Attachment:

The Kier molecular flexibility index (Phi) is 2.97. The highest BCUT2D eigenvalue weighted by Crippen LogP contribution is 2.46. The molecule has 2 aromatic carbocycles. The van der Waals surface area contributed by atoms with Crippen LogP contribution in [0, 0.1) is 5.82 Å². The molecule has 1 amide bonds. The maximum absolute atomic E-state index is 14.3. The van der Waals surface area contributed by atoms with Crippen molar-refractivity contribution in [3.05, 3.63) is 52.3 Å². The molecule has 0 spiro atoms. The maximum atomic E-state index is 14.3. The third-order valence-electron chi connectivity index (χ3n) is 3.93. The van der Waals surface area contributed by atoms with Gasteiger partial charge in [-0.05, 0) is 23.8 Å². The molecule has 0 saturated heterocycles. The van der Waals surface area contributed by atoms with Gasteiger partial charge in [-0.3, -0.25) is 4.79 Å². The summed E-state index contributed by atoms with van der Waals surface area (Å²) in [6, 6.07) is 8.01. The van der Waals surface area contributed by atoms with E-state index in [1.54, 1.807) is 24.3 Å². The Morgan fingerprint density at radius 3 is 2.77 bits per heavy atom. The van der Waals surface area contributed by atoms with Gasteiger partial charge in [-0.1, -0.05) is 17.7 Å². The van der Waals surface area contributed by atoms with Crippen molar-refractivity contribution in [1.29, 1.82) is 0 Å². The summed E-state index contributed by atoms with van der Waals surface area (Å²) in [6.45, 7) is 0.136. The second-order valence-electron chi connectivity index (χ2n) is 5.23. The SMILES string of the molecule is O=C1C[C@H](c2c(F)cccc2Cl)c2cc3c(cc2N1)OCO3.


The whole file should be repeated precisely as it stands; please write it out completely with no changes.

The Kier molecular flexibility index (Phi) is 2.97. The highest BCUT2D eigenvalue weighted by Crippen LogP contribution is 2.46. The molecule has 2 aromatic carbocycles. The van der Waals surface area contributed by atoms with Crippen LogP contribution in [0, 0.1) is 5.82 Å². The molecule has 1 amide bonds. The maximum absolute atomic E-state index is 14.3. The van der Waals surface area contributed by atoms with Crippen molar-refractivity contribution in [3.05, 3.63) is 52.3 Å². The molecule has 0 spiro atoms. The maximum atomic E-state index is 14.3. The third-order valence-electron chi connectivity index (χ3n) is 3.93. The van der Waals surface area contributed by atoms with Gasteiger partial charge in [-0.05, 0) is 23.8 Å². The molecule has 0 saturated heterocycles. The van der Waals surface area contributed by atoms with Gasteiger partial charge in [-0.3, -0.25) is 4.79 Å². The summed E-state index contributed by atoms with van der Waals surface area (Å²) in [6, 6.07) is 8.01. The van der Waals surface area contributed by atoms with E-state index in [1.54, 1.807) is 24.3 Å². The Morgan fingerprint density at radius 3 is 2.77 bits per heavy atom. The van der Waals surface area contributed by atoms with Gasteiger partial charge in [-0.1, -0.05) is 17.7 Å². The van der Waals surface area contributed by atoms with Crippen molar-refractivity contribution in [1.29, 1.82) is 0 Å². The summed E-state index contributed by atoms with van der Waals surface area (Å²) in [6.45, 7) is 0.136. The second-order valence-electron chi connectivity index (χ2n) is 5.23. The SMILES string of the molecule is O=C1C[C@H](c2c(F)cccc2Cl)c2cc3c(cc2N1)OCO3.